Questions – knowing what to ask and when for better customer service

As we mentioned in a recent post (The Art of REALLY listening to the customer) in customer service, “Before you can help, you need to understand,” and that’s especially true when you’re dealing with a complaint or other problem situation.

But.

When the goal is understanding, listening might be essential but it’s not enough. Imagine yourself as the customer service detective. You need to probe, explore, establish, clarify, confirm, verify… and to do that you need to ask questions.

The importance of asking the right question

The right question builds on the conversation so far and seeks to elicit more information from the customer. In other words, a question can show that you’ve been paying attention and want to know more.

The way you phrase your questions can help guide the customer from problem towards solution. The right questions can give you enough information to be sure that the solution is workable. Questions give you answers.

Basic Question Types

  • Closed – Either a binary question in that there are only two possible answers: “yes” or “no”; or a question with only a single answer. Good for establishing facts or narrowing down the discussion to a limited number of options.
  • Open – Designed to elicit more detail; Usually begins with “What…”, “Why…”, “Who…”, “When…”, “How…”, or “Where…” Good for exploring details and possibilities, widening the discussion, and gathering information.
  • Multiple – A series of questions asked back-to-back. Not that good for anything. Has the potential to confuse and most people will answer just one of your stream of questions, ignoring the rest.
  • Leading – A question designed to elicit a particular response (“Don’t you think…? Wouldn’t it be better if…?) Often perceived as not listening and possibly manipulative.
  • Hypothetical – The classic “what if…” question. Can be useful for exploring options or new suggestions. Useful if the conversation is going in circles.

As you might imagine from the above, in most customer conversations your main tools are open and closed questions, with maybe a strategically placed hypothetical or two.

3 levels of open questions

A bit like swimming, you can jump straight into the deep end with your customer conversation and when that works it feels like quite the achievement. However, there’s usually a lot of floundering about and there’s always the possibility of drowning.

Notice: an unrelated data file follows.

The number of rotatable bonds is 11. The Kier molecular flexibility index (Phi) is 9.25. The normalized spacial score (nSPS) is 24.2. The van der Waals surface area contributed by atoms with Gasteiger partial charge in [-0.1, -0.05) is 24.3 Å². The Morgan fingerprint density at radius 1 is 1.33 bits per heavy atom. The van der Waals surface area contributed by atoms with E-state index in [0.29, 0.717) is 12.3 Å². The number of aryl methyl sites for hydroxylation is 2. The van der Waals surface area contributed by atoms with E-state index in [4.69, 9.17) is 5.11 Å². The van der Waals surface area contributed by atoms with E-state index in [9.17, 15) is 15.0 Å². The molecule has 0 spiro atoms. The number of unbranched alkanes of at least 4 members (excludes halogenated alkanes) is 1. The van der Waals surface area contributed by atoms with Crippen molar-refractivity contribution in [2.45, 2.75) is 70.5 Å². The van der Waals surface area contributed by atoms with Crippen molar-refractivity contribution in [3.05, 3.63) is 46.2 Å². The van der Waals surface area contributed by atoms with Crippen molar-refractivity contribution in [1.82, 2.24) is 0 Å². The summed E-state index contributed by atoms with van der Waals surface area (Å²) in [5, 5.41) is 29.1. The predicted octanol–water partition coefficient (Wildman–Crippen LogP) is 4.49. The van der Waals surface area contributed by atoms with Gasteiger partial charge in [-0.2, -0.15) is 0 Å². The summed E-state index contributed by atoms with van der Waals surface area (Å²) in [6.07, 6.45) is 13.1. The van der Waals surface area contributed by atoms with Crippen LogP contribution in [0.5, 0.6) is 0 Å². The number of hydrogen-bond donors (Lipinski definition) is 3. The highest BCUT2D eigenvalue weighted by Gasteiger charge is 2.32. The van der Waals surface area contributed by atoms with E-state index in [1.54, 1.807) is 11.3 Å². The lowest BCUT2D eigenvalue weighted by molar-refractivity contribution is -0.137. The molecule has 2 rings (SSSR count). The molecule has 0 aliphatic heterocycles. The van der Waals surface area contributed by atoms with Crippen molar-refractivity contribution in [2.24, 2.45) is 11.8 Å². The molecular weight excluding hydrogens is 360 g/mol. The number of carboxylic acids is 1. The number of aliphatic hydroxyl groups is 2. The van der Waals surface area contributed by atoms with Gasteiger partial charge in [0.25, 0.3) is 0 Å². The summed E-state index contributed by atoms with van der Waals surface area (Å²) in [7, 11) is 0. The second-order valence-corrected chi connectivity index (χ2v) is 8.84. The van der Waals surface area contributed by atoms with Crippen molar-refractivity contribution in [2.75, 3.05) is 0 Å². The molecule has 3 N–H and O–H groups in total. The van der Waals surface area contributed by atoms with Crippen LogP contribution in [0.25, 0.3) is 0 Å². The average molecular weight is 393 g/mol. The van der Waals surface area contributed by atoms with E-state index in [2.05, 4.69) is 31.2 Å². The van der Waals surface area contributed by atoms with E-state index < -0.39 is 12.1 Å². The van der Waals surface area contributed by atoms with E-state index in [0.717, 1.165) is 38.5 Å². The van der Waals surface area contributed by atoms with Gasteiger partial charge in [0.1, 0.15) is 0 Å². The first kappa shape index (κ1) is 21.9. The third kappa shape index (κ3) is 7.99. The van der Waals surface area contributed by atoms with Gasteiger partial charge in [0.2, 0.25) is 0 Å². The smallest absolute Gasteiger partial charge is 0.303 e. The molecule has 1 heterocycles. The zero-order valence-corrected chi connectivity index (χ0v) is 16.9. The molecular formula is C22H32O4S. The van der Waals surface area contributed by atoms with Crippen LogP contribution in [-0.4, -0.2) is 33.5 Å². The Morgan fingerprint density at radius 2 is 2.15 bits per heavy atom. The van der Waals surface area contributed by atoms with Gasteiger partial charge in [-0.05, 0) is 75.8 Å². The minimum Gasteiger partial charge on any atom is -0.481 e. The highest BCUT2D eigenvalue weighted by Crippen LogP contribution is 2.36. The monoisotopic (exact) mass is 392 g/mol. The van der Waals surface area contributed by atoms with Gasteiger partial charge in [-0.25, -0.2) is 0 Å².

To bring a bit of structure and sense to your use of questions, the following 3-level model might help…

  1. LEVEL ONE: Information – At this point, you’re fact-finding, asking questions to discover details: What happened? Where did it happen? Who did it? When?, etc.
  2. LEVEL TWO: Meaning – Once you have the facts, you need to understand their significance: What does it mean? What do you think? What are the benefits / risks? How do you feel about that?
  3. LEVEL THREE: Concerns – And now you can explore the relevance or impact of all that on for the customer: Why is that important? Why do you think that would be best? Why does that concern you? What’s the biggest worry here?

Naturally, any customer conversation is unlikely to follow a nice linear 1-2-3 pattern. Replying to the responses you get, you may need to hop nimbly from level to level, adjusting the depth of your questioning, depending on the customer’s reactions and/or emotional state.

The key is to pay close attention to what the customer is telling you. Then ask questions that show you’re listening and are focused on understanding the situation in depth, before moving on to focus on finding a solution that will both address the customer’s concerns and meet your own needs too.

To explore fundamental questioning techniques in more detail and find the best ways to use them in your customer service, check out our one-day workshop ‘Successful Customer Service‘ or give us a call on 01582 463464.  We’re here to help!

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